“Yeah, that’s great and all, but how are you going to pay for it?” Such is the buzz of a rhetorical torpedo which has sunk a thousand good ideas. The problem with this question isn’t its deeper truth—we live in a world of limited time and resources—but in how selectively it is deployed. Obstructionist deficit hawks fire it to block millions spent on transit and public health, yet silently allow policymakers to allocate trillions towards highways and war. It is not a question of whether we can undertake massive projects—especially in the state of Washington—but which to prioritize.
In contrast to my home state of Illinois, Washington shines as a beacon of fiscal stability: it consistently maintains healthy financial reserves, meticulously plans budgets according to comprehensive economic forecasts, and steadfastly controls its assumption of debts. These far-seeing practices have insulated the state from global economic instability, engendering confidence among bond holders and credit rating agencies alike. The state appears to consistently ask and thoroughly answer the question: “how are you going to pay for that?”
Scott Gutierrez, in a must-read, shares some statements that show why King County can’t have nice things. To prevent deep Metro cuts next year, the King County needs either 6 votes and no ballot measure or 5 votes and a vote of the people. No Republican are likely to vote for it, so to even go to the ballot all five Democrats have to stick together.
I take the bus to work, the 41 from Northgate. I’m a Metro user on a regular basis. But on the fee, I have an open mind about it. I want to balance the needs of Metro with the tough economy for folks,” said County Councilmember Bob Ferguson, who represents areas north of Seattle [sic] and has announced he’ll run for Attorney General next year.
“I’m not saying yes, I’m not saying no. But I don’t think it’s a slam-dunk. I think that’s fair to say.”
Councilmember Julia Patterson, a Democrat who represents suburban areas around Kent, Seatac and Tukwila, says its chances are unclear. She said it could hinge on how the Regional Transit Committee votes on a new 10-year strategic plan that guides how Metro allocates future bus service.
“People are holding their cards close until they see what happens with the strategic planning process and the elimination of the 40/40/20 rule,” she said. “If the process is fair and everyone agrees with the strategic plan, I think elected officials will be much more inclined to support the (the fee).”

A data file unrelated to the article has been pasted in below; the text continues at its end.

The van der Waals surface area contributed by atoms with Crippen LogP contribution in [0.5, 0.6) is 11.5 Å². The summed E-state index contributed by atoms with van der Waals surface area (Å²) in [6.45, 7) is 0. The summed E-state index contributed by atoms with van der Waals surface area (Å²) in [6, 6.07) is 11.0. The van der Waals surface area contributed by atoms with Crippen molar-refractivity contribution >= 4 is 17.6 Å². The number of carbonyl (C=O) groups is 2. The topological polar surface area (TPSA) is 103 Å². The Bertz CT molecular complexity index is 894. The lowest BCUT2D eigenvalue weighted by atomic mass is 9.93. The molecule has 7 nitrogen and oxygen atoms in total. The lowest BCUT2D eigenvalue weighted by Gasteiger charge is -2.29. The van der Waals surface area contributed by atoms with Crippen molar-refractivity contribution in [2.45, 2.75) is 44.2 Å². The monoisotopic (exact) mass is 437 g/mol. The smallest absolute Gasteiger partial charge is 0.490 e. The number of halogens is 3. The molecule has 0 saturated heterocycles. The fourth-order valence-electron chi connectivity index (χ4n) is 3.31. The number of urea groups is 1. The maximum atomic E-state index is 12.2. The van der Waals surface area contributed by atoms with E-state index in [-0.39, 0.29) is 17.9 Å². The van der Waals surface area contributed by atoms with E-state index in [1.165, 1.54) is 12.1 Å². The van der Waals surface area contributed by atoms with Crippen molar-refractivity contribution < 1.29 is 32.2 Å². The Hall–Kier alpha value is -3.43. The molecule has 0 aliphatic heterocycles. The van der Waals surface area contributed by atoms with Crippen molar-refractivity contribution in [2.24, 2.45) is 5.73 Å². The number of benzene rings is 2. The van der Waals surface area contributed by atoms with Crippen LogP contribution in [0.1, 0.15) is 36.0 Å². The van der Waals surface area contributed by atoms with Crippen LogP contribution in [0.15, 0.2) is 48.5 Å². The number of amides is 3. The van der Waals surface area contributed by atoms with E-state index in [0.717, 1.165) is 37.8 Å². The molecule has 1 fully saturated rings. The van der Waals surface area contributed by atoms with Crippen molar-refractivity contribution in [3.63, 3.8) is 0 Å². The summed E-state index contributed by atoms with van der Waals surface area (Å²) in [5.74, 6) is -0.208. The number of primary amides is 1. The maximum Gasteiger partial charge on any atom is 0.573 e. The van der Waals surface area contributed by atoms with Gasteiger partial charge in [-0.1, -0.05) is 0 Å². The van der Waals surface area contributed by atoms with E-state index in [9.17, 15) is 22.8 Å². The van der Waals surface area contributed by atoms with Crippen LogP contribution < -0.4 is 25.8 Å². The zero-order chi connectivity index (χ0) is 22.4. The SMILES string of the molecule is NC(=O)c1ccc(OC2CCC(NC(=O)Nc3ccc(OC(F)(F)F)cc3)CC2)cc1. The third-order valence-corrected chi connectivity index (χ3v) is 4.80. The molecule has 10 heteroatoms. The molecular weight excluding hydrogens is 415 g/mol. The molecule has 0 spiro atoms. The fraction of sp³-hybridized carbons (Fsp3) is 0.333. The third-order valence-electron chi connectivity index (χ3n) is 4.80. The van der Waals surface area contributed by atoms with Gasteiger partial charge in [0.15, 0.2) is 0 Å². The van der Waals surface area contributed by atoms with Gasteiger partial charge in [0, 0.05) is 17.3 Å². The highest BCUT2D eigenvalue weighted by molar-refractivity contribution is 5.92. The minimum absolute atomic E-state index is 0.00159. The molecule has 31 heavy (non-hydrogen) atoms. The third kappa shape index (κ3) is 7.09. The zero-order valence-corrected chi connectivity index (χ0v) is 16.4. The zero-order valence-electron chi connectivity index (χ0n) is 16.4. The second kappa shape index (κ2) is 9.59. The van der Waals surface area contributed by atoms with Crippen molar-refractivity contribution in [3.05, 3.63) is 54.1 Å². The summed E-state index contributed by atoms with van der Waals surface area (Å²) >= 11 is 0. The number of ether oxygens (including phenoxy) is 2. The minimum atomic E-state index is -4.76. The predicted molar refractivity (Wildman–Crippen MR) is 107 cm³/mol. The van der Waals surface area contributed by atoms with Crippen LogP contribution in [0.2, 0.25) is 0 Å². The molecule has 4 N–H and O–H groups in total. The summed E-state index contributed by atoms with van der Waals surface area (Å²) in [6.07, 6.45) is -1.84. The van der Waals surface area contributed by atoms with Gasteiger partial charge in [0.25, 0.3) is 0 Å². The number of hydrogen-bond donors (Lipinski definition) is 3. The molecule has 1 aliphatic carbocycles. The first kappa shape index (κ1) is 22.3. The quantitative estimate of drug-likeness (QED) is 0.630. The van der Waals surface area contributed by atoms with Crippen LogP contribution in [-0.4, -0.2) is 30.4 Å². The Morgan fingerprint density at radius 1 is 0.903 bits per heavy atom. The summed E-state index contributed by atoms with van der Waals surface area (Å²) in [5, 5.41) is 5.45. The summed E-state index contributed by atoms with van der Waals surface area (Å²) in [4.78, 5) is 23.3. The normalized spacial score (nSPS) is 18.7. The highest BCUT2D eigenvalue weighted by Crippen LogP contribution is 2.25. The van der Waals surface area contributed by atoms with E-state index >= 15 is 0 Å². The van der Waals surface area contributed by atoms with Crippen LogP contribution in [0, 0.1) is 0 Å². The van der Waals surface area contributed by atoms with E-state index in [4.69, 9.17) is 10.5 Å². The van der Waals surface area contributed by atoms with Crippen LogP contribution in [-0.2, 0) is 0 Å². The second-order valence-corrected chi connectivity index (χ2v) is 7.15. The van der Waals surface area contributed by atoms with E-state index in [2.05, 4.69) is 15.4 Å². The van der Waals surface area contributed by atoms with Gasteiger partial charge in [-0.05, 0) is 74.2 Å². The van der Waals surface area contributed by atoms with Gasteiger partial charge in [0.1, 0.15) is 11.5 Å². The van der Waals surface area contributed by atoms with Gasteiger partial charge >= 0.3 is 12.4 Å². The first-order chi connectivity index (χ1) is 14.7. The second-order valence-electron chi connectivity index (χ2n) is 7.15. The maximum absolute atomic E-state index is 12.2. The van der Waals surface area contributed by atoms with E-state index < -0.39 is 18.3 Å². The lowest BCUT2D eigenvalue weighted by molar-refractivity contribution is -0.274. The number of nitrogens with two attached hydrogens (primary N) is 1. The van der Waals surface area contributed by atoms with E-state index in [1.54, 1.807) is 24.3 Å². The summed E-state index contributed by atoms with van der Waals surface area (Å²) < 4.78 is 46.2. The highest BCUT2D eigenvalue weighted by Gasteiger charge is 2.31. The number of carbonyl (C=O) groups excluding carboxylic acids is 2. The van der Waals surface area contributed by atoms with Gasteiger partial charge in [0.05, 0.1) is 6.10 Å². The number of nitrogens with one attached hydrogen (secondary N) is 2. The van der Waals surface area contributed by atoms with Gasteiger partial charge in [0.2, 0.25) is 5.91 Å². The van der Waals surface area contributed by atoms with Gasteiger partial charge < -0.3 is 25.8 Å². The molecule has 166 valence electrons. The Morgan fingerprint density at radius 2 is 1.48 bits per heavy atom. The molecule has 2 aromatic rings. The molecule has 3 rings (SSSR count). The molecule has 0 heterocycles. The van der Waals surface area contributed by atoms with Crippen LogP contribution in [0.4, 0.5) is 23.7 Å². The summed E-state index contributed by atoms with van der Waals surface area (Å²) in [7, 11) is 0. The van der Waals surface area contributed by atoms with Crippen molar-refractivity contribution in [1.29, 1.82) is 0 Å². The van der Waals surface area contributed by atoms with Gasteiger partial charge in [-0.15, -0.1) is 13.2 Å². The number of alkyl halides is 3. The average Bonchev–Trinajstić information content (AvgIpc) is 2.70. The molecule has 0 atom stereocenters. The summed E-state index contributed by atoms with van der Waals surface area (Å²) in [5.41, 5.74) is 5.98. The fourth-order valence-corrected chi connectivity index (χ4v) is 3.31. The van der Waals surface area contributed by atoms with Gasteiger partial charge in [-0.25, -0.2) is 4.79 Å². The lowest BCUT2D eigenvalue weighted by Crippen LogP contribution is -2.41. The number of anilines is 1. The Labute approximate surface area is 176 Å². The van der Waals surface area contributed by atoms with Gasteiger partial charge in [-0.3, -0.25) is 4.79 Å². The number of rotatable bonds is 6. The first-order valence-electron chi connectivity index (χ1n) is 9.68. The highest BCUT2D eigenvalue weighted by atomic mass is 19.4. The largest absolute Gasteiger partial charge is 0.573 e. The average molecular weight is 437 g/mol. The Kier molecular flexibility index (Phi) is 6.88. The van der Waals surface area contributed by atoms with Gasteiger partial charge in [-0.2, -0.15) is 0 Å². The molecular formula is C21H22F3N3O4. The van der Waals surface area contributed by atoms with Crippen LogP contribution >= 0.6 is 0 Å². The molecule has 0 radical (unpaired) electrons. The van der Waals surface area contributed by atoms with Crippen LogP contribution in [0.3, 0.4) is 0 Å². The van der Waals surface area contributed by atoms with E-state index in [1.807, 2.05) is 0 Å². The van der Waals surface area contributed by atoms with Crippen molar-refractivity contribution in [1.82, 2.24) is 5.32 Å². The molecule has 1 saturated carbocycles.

So the emergency transit funding bill might get wrapped up in the subarea politics of getting rid of 40/40/20. And that plan is sitting the Regional Transit Committee, which is composed of both County and municipal officials, and chaired by Reagan Dunn:
Right now, Dunn said he leans toward supporting the [service allocation] plan, but could be the swing vote if the suburbs are able to convince him it’s not a fair plan.
If I had to have one or the other, I think I’d rather have the policy reform than avoid the cuts, but I could understand why some would feel otherwise.
Last month Pierce Transit announced the contours of the looming 35% service cut — 20% cuts on June 12th, and a further 15% on October 2nd. Disappointing for those in favor of a focus on good service in a few places over bad service everywhere, the plan incorporated the deepest cuts to core routes 1, 2, and 3, which according to T4W carry 60% of all system ridership.
It’s not immediately clear how that would be split between June and October, but the Pierce Transit Board is looking at ways to redirect the October cuts using productivity metrics:
Additionally, the Commissioners are exploring an alternative plan to implement the final 15% reductions, which will be implemented as close as possible to the originally scheduled October 2nd, 2011 service change. They asked staff to develop a plan that uses ridership and cost information to determine which routes and trips would help the most riders. A public hearing will be held on this new proposal at the June 13, 2011 board meeting, with possible adoption at the July 11, 2011 board meeting. Staff reductions are expected to occur no later than the end of this year.
When a system withers enough, it’s appropriate to give up on winning choice riders and focus on providing skeletal service to the transit-dependent. It’s not clear that PT is at that point, and it’s reassuring that the board doesn’t think so.
Erica C. Barnett unearths a very informative Metro report on how, using new service reduction policies, they would cut up to 600,000 annual service hours over the next few years.